I grew up sleeping under it at our cabin at Pinecrest, in the Sierras of California. It was my favorite quilt. I loved all the different colored dresses on the little girls and the funny boys in overalls. I didn't know its story then, but I loved it.
My dad sold the cabin in the 70's, the quilt was packed in a trunk, and I saw it now and then at my folks' place. And then one day, after my mom had gotten sick and couldn't tell me where things were anymore, I went looking for it and couldn't find it. I asked my dad. No idea. Whew. I wondered where in the world it could have gone. Several years passed, and still no sign of it anywhere.
Then one day when I was helping my dad move stuff out of the old barn, I caught a glimpse of green and white and thought, "What in the world???" I pulled that green and white off of some old boards, and there it was. "My" quilt. Very dirty, but still intact!
I took it home and it sat for awhile. I wasn't sure what I should do to care for it. Eventually, it started smelling moldy and I decided it was time to take it apart and see what I could do with it.
It was a tied quilt, so I took out all the ties and separated the top from the back. What I found inside was amazing to me. Several old wool sweaters had been taken apart and opened up flat and then stitched to a flannel sheet to form the batting. I recognized two of them from pictures. One had been my uncle's and one my mother's. Truly a Depression Quilt. I washed both the top and back and then set them away again, waiting until I knew what to do next.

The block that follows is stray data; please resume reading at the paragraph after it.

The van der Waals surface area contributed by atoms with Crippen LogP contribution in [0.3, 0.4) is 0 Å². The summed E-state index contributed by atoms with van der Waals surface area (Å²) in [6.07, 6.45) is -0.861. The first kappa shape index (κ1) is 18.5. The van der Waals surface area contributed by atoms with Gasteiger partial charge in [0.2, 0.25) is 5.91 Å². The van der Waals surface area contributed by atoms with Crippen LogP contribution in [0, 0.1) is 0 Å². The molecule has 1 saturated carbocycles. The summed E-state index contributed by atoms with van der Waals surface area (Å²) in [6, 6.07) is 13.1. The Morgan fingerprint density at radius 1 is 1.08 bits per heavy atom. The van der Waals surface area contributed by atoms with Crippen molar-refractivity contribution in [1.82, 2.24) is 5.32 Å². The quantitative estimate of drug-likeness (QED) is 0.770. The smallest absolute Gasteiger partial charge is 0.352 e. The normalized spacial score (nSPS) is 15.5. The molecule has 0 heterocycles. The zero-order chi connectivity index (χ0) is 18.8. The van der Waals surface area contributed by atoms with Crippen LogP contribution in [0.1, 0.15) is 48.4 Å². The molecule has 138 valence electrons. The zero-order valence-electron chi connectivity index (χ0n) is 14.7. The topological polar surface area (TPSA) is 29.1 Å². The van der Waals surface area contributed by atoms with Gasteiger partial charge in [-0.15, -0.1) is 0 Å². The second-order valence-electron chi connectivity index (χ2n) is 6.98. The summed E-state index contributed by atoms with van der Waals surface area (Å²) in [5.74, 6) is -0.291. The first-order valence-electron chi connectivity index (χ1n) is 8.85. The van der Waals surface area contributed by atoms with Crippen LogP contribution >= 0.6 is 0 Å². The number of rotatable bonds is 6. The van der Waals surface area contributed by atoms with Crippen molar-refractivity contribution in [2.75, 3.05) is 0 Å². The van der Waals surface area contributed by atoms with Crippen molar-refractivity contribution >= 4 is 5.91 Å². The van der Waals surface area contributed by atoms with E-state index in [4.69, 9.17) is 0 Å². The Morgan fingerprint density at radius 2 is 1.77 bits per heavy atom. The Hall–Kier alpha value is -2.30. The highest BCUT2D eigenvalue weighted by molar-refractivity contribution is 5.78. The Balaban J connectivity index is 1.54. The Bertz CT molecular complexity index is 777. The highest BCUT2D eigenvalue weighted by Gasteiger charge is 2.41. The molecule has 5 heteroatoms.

In the meantime, I talked with my uncle, and he told me that it was their aunt - his and my mom's -who had made the quilt for my mom in 1937 or '38. I got inspired to restore it, but still didn't really know what to do.
In 2011, Maggie and I were blessed to fall into an incredible quilt group. I took the quilt top and asked them what they would do with it, and I was given good advice, which I followed.
So, after soaking it in Oxyclean, repairing some of the embroidery, then using some of the uneven border fabric to patch the holes caused by the ties pulling through, I sandwiched it with cotton batting, and basted it.
The fabrics in this treasure are a wonderful representation of the patterns available in the 30's. The prints are sweet. The solids wonderful. The back is a delightful patchwork of 3 different fabrics. I just love the historicity a piece like this contains.
So, in memory of my mom, Winifred Brown Thompson, I have this fabulous reminder of her childhood and mine because Helen Moe took the time to make and gift to Mom a quilt during the Depression. Thank you, Aunt Helen.